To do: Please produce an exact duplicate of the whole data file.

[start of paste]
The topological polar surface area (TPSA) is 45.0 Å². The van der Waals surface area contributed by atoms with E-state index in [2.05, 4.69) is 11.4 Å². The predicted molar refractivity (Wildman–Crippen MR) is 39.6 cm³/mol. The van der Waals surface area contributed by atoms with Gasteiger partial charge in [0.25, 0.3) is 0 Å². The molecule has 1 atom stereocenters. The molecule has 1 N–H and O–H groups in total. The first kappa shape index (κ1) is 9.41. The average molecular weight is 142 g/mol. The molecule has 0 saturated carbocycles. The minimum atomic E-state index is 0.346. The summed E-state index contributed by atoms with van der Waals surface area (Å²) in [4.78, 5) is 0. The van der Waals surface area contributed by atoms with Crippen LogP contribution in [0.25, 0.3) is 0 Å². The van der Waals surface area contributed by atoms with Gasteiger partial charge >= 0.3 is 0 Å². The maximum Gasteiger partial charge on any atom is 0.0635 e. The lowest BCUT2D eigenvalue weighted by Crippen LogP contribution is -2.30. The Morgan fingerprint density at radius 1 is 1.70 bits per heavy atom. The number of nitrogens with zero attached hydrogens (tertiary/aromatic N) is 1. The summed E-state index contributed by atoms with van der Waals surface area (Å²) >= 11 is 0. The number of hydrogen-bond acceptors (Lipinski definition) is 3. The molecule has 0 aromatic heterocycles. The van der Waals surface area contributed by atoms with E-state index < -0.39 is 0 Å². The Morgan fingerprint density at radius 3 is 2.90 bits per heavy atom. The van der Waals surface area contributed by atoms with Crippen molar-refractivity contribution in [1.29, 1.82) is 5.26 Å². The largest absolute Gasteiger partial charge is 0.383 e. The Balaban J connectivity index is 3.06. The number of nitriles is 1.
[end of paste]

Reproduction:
The topological polar surface area (TPSA) is 45.0 Å². The van der Waals surface area contributed by atoms with E-state index in [2.05, 4.69) is 11.4 Å². The predicted molar refractivity (Wildman–Crippen MR) is 39.6 cm³/mol. The van der Waals surface area contributed by atoms with Gasteiger partial charge in [0.25, 0.3) is 0 Å². The molecule has 1 atom stereocenters. The molecule has 1 N–H and O–H groups in total. The first kappa shape index (κ1) is 9.41. The average molecular weight is 142 g/mol. The molecule has 0 saturated carbocycles. The minimum atomic E-state index is 0.346. The summed E-state index contributed by atoms with van der Waals surface area (Å²) in [4.78, 5) is 0. The van der Waals surface area contributed by atoms with Crippen LogP contribution in [0.25, 0.3) is 0 Å². The van der Waals surface area contributed by atoms with Gasteiger partial charge >= 0.3 is 0 Å². The maximum Gasteiger partial charge on any atom is 0.0635 e. The lowest BCUT2D eigenvalue weighted by Crippen LogP contribution is -2.30. The Morgan fingerprint density at radius 1 is 1.70 bits per heavy atom. The number of nitrogens with zero attached hydrogens (tertiary/aromatic N) is 1. The summed E-state index contributed by atoms with van der Waals surface area (Å²) >= 11 is 0. The number of hydrogen-bond acceptors (Lipinski definition) is 3. The molecule has 0 aromatic heterocycles. The van der Waals surface area contributed by atoms with E-state index < -0.39 is 0 Å². The Morgan fingerprint density at radius 3 is 2.90 bits per heavy atom. The van der Waals surface area contributed by atoms with Crippen molar-refractivity contribution in [1.29, 1.82) is 5.26 Å². The largest absolute Gasteiger partial charge is 0.383 e. The Balaban J connectivity index is 3.06. The number of nitriles is 1.